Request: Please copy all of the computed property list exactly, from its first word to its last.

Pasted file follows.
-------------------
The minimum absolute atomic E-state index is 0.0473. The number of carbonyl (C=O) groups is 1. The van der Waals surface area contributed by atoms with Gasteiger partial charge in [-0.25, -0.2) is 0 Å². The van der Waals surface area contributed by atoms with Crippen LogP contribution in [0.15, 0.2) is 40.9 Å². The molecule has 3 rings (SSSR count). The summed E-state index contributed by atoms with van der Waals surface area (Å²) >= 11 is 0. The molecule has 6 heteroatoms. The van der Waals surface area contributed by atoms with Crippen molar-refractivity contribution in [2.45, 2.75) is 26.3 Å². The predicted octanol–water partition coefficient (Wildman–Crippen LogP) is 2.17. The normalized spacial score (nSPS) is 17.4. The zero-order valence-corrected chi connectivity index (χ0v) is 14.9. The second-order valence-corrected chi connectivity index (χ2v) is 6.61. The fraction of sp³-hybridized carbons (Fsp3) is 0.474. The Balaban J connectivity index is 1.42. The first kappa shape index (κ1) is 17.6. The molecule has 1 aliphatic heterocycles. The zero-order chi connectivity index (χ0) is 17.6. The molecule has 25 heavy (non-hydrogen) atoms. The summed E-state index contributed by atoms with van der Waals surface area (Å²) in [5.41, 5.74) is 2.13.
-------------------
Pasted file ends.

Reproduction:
The minimum absolute atomic E-state index is 0.0473. The number of carbonyl (C=O) groups is 1. The van der Waals surface area contributed by atoms with Gasteiger partial charge in [-0.25, -0.2) is 0 Å². The van der Waals surface area contributed by atoms with Crippen LogP contribution in [0.15, 0.2) is 40.9 Å². The molecule has 3 rings (SSSR count). The summed E-state index contributed by atoms with van der Waals surface area (Å²) >= 11 is 0. The molecule has 6 heteroatoms. The van der Waals surface area contributed by atoms with Crippen molar-refractivity contribution in [2.45, 2.75) is 26.3 Å². The predicted octanol–water partition coefficient (Wildman–Crippen LogP) is 2.17. The normalized spacial score (nSPS) is 17.4. The zero-order valence-corrected chi connectivity index (χ0v) is 14.9. The second-order valence-corrected chi connectivity index (χ2v) is 6.61. The fraction of sp³-hybridized carbons (Fsp3) is 0.474. The Balaban J connectivity index is 1.42. The first kappa shape index (κ1) is 17.6. The molecule has 1 aliphatic heterocycles. The zero-order chi connectivity index (χ0) is 17.6. The molecule has 25 heavy (non-hydrogen) atoms. The summed E-state index contributed by atoms with van der Waals surface area (Å²) in [5.41, 5.74) is 2.13.